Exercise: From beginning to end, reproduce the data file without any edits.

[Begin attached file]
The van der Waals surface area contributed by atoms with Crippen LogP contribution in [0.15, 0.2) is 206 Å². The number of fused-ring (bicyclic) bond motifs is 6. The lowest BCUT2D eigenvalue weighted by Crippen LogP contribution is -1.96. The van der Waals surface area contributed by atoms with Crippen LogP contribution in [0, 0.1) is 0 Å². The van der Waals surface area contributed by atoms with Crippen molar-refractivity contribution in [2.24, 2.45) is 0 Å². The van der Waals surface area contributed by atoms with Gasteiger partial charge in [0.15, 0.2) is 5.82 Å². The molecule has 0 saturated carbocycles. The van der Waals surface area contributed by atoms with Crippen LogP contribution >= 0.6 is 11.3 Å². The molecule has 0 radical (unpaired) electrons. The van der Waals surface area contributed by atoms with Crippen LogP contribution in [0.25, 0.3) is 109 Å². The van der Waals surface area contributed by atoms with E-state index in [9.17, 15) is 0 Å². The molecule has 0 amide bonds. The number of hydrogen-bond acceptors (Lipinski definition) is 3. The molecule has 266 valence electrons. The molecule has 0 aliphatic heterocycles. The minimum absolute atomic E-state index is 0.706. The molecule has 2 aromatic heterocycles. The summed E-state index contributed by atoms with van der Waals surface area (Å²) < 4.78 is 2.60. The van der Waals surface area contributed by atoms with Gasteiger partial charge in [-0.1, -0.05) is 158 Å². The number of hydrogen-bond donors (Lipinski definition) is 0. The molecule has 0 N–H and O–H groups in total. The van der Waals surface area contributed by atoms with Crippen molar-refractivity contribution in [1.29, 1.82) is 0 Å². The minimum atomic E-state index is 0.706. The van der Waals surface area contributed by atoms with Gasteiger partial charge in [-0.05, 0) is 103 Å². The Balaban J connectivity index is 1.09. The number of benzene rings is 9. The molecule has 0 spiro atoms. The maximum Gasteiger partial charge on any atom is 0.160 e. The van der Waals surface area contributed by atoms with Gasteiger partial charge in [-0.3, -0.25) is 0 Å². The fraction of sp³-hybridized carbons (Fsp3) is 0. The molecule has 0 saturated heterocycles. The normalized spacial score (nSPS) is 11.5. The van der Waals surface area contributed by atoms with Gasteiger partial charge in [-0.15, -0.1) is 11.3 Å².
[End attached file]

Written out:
The van der Waals surface area contributed by atoms with Crippen LogP contribution in [0.15, 0.2) is 206 Å². The number of fused-ring (bicyclic) bond motifs is 6. The lowest BCUT2D eigenvalue weighted by Crippen LogP contribution is -1.96. The van der Waals surface area contributed by atoms with Crippen LogP contribution in [0, 0.1) is 0 Å². The van der Waals surface area contributed by atoms with Crippen molar-refractivity contribution in [2.24, 2.45) is 0 Å². The van der Waals surface area contributed by atoms with Gasteiger partial charge in [0.15, 0.2) is 5.82 Å². The molecule has 0 saturated carbocycles. The van der Waals surface area contributed by atoms with Crippen LogP contribution >= 0.6 is 11.3 Å². The molecule has 0 radical (unpaired) electrons. The van der Waals surface area contributed by atoms with Crippen LogP contribution in [0.25, 0.3) is 109 Å². The van der Waals surface area contributed by atoms with E-state index in [9.17, 15) is 0 Å². The molecule has 0 amide bonds. The number of hydrogen-bond acceptors (Lipinski definition) is 3. The molecule has 266 valence electrons. The molecule has 0 aliphatic heterocycles. The minimum absolute atomic E-state index is 0.706. The molecule has 2 aromatic heterocycles. The summed E-state index contributed by atoms with van der Waals surface area (Å²) < 4.78 is 2.60. The van der Waals surface area contributed by atoms with Gasteiger partial charge in [-0.1, -0.05) is 158 Å². The number of hydrogen-bond donors (Lipinski definition) is 0. The molecule has 0 N–H and O–H groups in total. The van der Waals surface area contributed by atoms with Crippen molar-refractivity contribution in [1.29, 1.82) is 0 Å². The minimum atomic E-state index is 0.706. The van der Waals surface area contributed by atoms with Gasteiger partial charge in [-0.05, 0) is 103 Å². The Balaban J connectivity index is 1.09. The number of benzene rings is 9. The molecule has 0 spiro atoms. The maximum Gasteiger partial charge on any atom is 0.160 e. The van der Waals surface area contributed by atoms with Gasteiger partial charge in [-0.3, -0.25) is 0 Å². The fraction of sp³-hybridized carbons (Fsp3) is 0. The molecule has 0 saturated heterocycles. The normalized spacial score (nSPS) is 11.5. The van der Waals surface area contributed by atoms with Gasteiger partial charge in [-0.15, -0.1) is 11.3 Å².